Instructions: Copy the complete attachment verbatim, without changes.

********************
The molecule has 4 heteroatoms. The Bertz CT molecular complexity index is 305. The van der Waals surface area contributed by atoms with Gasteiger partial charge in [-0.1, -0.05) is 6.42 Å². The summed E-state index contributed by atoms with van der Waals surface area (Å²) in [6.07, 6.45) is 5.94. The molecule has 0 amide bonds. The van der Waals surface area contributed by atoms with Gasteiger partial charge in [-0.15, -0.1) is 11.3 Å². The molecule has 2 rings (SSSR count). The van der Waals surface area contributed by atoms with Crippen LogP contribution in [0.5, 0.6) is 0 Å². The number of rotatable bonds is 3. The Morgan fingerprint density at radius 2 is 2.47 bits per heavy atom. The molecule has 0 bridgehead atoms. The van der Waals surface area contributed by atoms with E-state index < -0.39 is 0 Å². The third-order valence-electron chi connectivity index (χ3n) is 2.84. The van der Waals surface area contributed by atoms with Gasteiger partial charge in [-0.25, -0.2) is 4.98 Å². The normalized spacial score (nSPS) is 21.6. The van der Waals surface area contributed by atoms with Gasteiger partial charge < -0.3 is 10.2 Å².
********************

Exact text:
The molecule has 4 heteroatoms. The Bertz CT molecular complexity index is 305. The van der Waals surface area contributed by atoms with Gasteiger partial charge in [-0.1, -0.05) is 6.42 Å². The summed E-state index contributed by atoms with van der Waals surface area (Å²) in [6.07, 6.45) is 5.94. The molecule has 0 amide bonds. The van der Waals surface area contributed by atoms with Gasteiger partial charge in [-0.15, -0.1) is 11.3 Å². The molecule has 2 rings (SSSR count). The van der Waals surface area contributed by atoms with Crippen LogP contribution in [0.5, 0.6) is 0 Å². The number of rotatable bonds is 3. The Morgan fingerprint density at radius 2 is 2.47 bits per heavy atom. The molecule has 0 bridgehead atoms. The van der Waals surface area contributed by atoms with E-state index < -0.39 is 0 Å². The third-order valence-electron chi connectivity index (χ3n) is 2.84. The van der Waals surface area contributed by atoms with Gasteiger partial charge in [-0.25, -0.2) is 4.98 Å². The normalized spacial score (nSPS) is 21.6. The van der Waals surface area contributed by atoms with Gasteiger partial charge < -0.3 is 10.2 Å².